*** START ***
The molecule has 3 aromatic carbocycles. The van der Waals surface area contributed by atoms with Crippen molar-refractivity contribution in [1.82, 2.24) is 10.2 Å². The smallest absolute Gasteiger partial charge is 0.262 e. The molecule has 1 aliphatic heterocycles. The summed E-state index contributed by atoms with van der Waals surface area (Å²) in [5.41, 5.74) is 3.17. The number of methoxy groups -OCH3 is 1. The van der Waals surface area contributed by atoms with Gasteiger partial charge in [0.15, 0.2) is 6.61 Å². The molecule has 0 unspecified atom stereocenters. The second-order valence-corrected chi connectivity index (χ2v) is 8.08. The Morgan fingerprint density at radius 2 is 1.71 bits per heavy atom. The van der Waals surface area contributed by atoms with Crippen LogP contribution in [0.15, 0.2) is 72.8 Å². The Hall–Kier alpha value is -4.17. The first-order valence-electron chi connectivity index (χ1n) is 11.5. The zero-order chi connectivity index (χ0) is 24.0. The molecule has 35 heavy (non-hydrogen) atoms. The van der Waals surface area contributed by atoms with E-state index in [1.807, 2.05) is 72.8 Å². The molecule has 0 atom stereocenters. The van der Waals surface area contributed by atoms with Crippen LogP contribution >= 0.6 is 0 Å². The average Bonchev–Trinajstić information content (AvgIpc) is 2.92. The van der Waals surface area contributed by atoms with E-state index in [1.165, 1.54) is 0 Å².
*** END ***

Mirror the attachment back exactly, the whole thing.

The molecule has 3 aromatic carbocycles. The van der Waals surface area contributed by atoms with Crippen molar-refractivity contribution in [1.82, 2.24) is 10.2 Å². The smallest absolute Gasteiger partial charge is 0.262 e. The molecule has 1 aliphatic heterocycles. The summed E-state index contributed by atoms with van der Waals surface area (Å²) in [5.41, 5.74) is 3.17. The number of methoxy groups -OCH3 is 1. The van der Waals surface area contributed by atoms with Gasteiger partial charge in [0.15, 0.2) is 6.61 Å². The molecule has 0 unspecified atom stereocenters. The second-order valence-corrected chi connectivity index (χ2v) is 8.08. The Morgan fingerprint density at radius 2 is 1.71 bits per heavy atom. The van der Waals surface area contributed by atoms with Crippen LogP contribution in [0.15, 0.2) is 72.8 Å². The Hall–Kier alpha value is -4.17. The first-order valence-electron chi connectivity index (χ1n) is 11.5. The zero-order chi connectivity index (χ0) is 24.0. The molecule has 35 heavy (non-hydrogen) atoms. The van der Waals surface area contributed by atoms with E-state index in [1.807, 2.05) is 72.8 Å². The molecule has 0 atom stereocenters. The van der Waals surface area contributed by atoms with Crippen LogP contribution >= 0.6 is 0 Å². The average Bonchev–Trinajstić information content (AvgIpc) is 2.92. The van der Waals surface area contributed by atoms with E-state index in [1.165, 1.54) is 0 Å².